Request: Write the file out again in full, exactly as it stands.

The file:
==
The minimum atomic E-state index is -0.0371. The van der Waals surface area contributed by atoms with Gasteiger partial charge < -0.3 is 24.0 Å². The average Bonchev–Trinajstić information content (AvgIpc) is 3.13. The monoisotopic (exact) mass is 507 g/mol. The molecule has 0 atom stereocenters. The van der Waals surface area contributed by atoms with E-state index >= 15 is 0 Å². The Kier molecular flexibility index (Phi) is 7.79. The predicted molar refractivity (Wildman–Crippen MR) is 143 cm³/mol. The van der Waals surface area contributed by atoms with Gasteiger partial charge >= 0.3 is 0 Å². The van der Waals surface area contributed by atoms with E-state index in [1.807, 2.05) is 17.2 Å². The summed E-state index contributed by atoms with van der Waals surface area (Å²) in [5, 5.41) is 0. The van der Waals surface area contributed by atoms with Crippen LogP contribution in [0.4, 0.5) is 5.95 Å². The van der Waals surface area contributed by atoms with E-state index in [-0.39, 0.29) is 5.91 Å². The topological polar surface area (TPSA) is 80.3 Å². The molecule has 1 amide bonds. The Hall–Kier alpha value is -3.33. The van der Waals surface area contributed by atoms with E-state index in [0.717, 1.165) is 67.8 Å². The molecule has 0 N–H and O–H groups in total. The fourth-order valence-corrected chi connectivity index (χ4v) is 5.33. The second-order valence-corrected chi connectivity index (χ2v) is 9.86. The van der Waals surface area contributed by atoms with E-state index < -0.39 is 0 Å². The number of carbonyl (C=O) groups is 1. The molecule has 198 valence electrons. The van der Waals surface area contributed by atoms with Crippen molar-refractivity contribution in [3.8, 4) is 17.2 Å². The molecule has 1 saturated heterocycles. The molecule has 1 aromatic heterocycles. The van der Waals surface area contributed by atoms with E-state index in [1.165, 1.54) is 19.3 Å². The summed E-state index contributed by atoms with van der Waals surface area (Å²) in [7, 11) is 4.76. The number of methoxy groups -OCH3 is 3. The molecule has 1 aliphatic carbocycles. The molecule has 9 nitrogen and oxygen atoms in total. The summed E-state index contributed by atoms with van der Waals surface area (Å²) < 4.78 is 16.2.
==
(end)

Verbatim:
The minimum atomic E-state index is -0.0371. The van der Waals surface area contributed by atoms with Gasteiger partial charge < -0.3 is 24.0 Å². The average Bonchev–Trinajstić information content (AvgIpc) is 3.13. The monoisotopic (exact) mass is 507 g/mol. The molecule has 0 atom stereocenters. The van der Waals surface area contributed by atoms with E-state index >= 15 is 0 Å². The Kier molecular flexibility index (Phi) is 7.79. The predicted molar refractivity (Wildman–Crippen MR) is 143 cm³/mol. The van der Waals surface area contributed by atoms with Gasteiger partial charge >= 0.3 is 0 Å². The van der Waals surface area contributed by atoms with E-state index in [1.807, 2.05) is 17.2 Å². The summed E-state index contributed by atoms with van der Waals surface area (Å²) in [5, 5.41) is 0. The van der Waals surface area contributed by atoms with Crippen LogP contribution in [0.4, 0.5) is 5.95 Å². The van der Waals surface area contributed by atoms with E-state index in [-0.39, 0.29) is 5.91 Å². The topological polar surface area (TPSA) is 80.3 Å². The molecule has 1 amide bonds. The Hall–Kier alpha value is -3.33. The van der Waals surface area contributed by atoms with E-state index in [0.717, 1.165) is 67.8 Å². The molecule has 0 N–H and O–H groups in total. The fourth-order valence-corrected chi connectivity index (χ4v) is 5.33. The second-order valence-corrected chi connectivity index (χ2v) is 9.86. The van der Waals surface area contributed by atoms with E-state index < -0.39 is 0 Å². The number of carbonyl (C=O) groups is 1. The molecule has 198 valence electrons. The van der Waals surface area contributed by atoms with Crippen molar-refractivity contribution in [3.8, 4) is 17.2 Å². The molecule has 1 saturated heterocycles. The molecule has 1 aromatic heterocycles. The van der Waals surface area contributed by atoms with E-state index in [1.165, 1.54) is 19.3 Å². The summed E-state index contributed by atoms with van der Waals surface area (Å²) in [7, 11) is 4.76. The number of methoxy groups -OCH3 is 3. The molecule has 1 aliphatic carbocycles. The molecule has 9 nitrogen and oxygen atoms in total. The summed E-state index contributed by atoms with van der Waals surface area (Å²) < 4.78 is 16.2.